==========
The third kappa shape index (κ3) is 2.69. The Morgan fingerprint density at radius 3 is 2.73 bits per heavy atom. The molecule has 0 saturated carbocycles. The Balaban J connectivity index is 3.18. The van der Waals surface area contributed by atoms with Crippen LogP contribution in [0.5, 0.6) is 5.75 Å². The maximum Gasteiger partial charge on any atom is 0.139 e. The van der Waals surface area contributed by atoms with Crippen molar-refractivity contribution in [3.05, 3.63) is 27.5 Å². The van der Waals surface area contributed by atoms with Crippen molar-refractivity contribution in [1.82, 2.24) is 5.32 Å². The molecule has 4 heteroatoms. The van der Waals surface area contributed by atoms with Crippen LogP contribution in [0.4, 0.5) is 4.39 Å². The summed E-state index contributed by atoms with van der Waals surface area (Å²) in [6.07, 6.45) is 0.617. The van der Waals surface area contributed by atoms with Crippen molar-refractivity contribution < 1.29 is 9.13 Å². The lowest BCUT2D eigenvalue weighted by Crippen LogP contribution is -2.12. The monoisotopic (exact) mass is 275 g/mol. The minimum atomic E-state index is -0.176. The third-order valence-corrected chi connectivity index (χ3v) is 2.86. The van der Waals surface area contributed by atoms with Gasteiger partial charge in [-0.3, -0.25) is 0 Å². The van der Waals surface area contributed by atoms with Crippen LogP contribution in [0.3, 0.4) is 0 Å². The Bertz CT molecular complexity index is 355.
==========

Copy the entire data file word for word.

The third kappa shape index (κ3) is 2.69. The Morgan fingerprint density at radius 3 is 2.73 bits per heavy atom. The molecule has 0 saturated carbocycles. The Balaban J connectivity index is 3.18. The van der Waals surface area contributed by atoms with Crippen LogP contribution in [0.5, 0.6) is 5.75 Å². The maximum Gasteiger partial charge on any atom is 0.139 e. The van der Waals surface area contributed by atoms with Crippen molar-refractivity contribution in [3.05, 3.63) is 27.5 Å². The van der Waals surface area contributed by atoms with Crippen molar-refractivity contribution in [1.82, 2.24) is 5.32 Å². The molecule has 4 heteroatoms. The van der Waals surface area contributed by atoms with Crippen LogP contribution in [0.4, 0.5) is 4.39 Å². The summed E-state index contributed by atoms with van der Waals surface area (Å²) in [6.07, 6.45) is 0.617. The van der Waals surface area contributed by atoms with Crippen molar-refractivity contribution < 1.29 is 9.13 Å². The lowest BCUT2D eigenvalue weighted by Crippen LogP contribution is -2.12. The monoisotopic (exact) mass is 275 g/mol. The minimum atomic E-state index is -0.176. The third-order valence-corrected chi connectivity index (χ3v) is 2.86. The van der Waals surface area contributed by atoms with Gasteiger partial charge in [-0.3, -0.25) is 0 Å². The van der Waals surface area contributed by atoms with Crippen LogP contribution in [0.3, 0.4) is 0 Å². The Bertz CT molecular complexity index is 355.